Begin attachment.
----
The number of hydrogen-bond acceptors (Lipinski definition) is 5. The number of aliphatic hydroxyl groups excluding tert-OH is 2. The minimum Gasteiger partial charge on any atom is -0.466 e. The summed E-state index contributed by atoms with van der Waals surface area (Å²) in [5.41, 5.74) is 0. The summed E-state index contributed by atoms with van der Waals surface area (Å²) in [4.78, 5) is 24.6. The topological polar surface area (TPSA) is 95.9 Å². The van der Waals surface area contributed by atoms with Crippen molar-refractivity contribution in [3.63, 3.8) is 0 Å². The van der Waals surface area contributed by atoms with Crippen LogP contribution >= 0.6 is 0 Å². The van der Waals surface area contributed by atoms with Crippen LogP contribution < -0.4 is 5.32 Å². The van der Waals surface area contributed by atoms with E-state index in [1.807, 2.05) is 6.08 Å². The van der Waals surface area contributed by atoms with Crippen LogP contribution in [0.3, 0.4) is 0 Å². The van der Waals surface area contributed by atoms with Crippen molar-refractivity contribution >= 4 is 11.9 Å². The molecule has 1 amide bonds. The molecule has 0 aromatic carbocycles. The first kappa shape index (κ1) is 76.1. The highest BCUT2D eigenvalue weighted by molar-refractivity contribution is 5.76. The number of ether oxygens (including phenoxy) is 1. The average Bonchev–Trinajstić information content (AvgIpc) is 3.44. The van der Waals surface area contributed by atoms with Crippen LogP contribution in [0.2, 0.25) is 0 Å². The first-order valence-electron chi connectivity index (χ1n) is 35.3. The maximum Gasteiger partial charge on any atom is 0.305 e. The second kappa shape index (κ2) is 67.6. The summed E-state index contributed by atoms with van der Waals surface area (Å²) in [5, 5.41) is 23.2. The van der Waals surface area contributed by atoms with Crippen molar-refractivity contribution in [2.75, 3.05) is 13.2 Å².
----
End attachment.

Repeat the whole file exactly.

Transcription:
The number of hydrogen-bond acceptors (Lipinski definition) is 5. The number of aliphatic hydroxyl groups excluding tert-OH is 2. The minimum Gasteiger partial charge on any atom is -0.466 e. The summed E-state index contributed by atoms with van der Waals surface area (Å²) in [5.41, 5.74) is 0. The summed E-state index contributed by atoms with van der Waals surface area (Å²) in [4.78, 5) is 24.6. The topological polar surface area (TPSA) is 95.9 Å². The van der Waals surface area contributed by atoms with Crippen molar-refractivity contribution in [3.63, 3.8) is 0 Å². The van der Waals surface area contributed by atoms with Crippen LogP contribution >= 0.6 is 0 Å². The van der Waals surface area contributed by atoms with Crippen LogP contribution < -0.4 is 5.32 Å². The van der Waals surface area contributed by atoms with E-state index in [1.807, 2.05) is 6.08 Å². The van der Waals surface area contributed by atoms with Crippen LogP contribution in [0.3, 0.4) is 0 Å². The van der Waals surface area contributed by atoms with Crippen molar-refractivity contribution >= 4 is 11.9 Å². The molecule has 1 amide bonds. The molecule has 0 aromatic carbocycles. The first kappa shape index (κ1) is 76.1. The highest BCUT2D eigenvalue weighted by molar-refractivity contribution is 5.76. The number of ether oxygens (including phenoxy) is 1. The average Bonchev–Trinajstić information content (AvgIpc) is 3.44. The van der Waals surface area contributed by atoms with Crippen LogP contribution in [0.2, 0.25) is 0 Å². The first-order valence-electron chi connectivity index (χ1n) is 35.3. The maximum Gasteiger partial charge on any atom is 0.305 e. The second kappa shape index (κ2) is 67.6. The summed E-state index contributed by atoms with van der Waals surface area (Å²) in [5, 5.41) is 23.2. The van der Waals surface area contributed by atoms with Crippen molar-refractivity contribution in [2.75, 3.05) is 13.2 Å².